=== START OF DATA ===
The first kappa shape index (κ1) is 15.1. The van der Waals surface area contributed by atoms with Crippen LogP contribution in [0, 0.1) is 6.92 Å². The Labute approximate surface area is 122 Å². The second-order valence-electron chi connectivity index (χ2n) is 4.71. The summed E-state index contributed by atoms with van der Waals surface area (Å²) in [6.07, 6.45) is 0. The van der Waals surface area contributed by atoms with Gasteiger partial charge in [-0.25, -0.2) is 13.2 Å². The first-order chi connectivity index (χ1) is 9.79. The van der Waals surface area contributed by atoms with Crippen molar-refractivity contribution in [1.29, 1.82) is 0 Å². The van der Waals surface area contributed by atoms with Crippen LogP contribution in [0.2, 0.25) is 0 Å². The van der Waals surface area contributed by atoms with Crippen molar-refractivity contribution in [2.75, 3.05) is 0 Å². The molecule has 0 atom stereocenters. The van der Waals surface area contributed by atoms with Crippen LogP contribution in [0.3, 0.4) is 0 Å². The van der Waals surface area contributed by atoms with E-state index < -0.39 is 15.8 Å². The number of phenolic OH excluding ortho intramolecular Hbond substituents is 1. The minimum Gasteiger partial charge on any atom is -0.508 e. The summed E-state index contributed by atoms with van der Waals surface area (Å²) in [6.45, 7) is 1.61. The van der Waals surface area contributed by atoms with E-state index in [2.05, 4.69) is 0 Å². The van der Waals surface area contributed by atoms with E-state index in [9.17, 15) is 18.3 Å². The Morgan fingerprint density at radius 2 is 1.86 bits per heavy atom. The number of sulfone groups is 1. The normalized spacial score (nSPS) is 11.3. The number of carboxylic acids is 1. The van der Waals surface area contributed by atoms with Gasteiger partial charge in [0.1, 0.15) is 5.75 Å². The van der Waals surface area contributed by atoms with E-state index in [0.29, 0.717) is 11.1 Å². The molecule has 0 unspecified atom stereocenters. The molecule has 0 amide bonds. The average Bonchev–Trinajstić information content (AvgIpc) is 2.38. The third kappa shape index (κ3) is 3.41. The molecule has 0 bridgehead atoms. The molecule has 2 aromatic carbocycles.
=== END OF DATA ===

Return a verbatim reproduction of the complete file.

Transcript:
The first kappa shape index (κ1) is 15.1. The van der Waals surface area contributed by atoms with Crippen LogP contribution in [0, 0.1) is 6.92 Å². The Labute approximate surface area is 122 Å². The second-order valence-electron chi connectivity index (χ2n) is 4.71. The summed E-state index contributed by atoms with van der Waals surface area (Å²) in [6.07, 6.45) is 0. The van der Waals surface area contributed by atoms with Gasteiger partial charge in [-0.25, -0.2) is 13.2 Å². The first-order chi connectivity index (χ1) is 9.79. The van der Waals surface area contributed by atoms with Crippen molar-refractivity contribution in [1.29, 1.82) is 0 Å². The van der Waals surface area contributed by atoms with Crippen LogP contribution in [0.2, 0.25) is 0 Å². The van der Waals surface area contributed by atoms with Crippen molar-refractivity contribution in [2.75, 3.05) is 0 Å². The molecule has 0 atom stereocenters. The van der Waals surface area contributed by atoms with Crippen LogP contribution in [0.3, 0.4) is 0 Å². The van der Waals surface area contributed by atoms with E-state index < -0.39 is 15.8 Å². The number of phenolic OH excluding ortho intramolecular Hbond substituents is 1. The minimum Gasteiger partial charge on any atom is -0.508 e. The summed E-state index contributed by atoms with van der Waals surface area (Å²) in [6.45, 7) is 1.61. The van der Waals surface area contributed by atoms with E-state index in [2.05, 4.69) is 0 Å². The van der Waals surface area contributed by atoms with E-state index in [9.17, 15) is 18.3 Å². The Morgan fingerprint density at radius 2 is 1.86 bits per heavy atom. The number of sulfone groups is 1. The normalized spacial score (nSPS) is 11.3. The number of carboxylic acids is 1. The van der Waals surface area contributed by atoms with Gasteiger partial charge in [0.1, 0.15) is 5.75 Å². The van der Waals surface area contributed by atoms with E-state index in [0.29, 0.717) is 11.1 Å². The molecule has 0 unspecified atom stereocenters. The molecule has 0 amide bonds. The average Bonchev–Trinajstić information content (AvgIpc) is 2.38. The third kappa shape index (κ3) is 3.41. The molecule has 0 bridgehead atoms. The molecule has 2 aromatic carbocycles.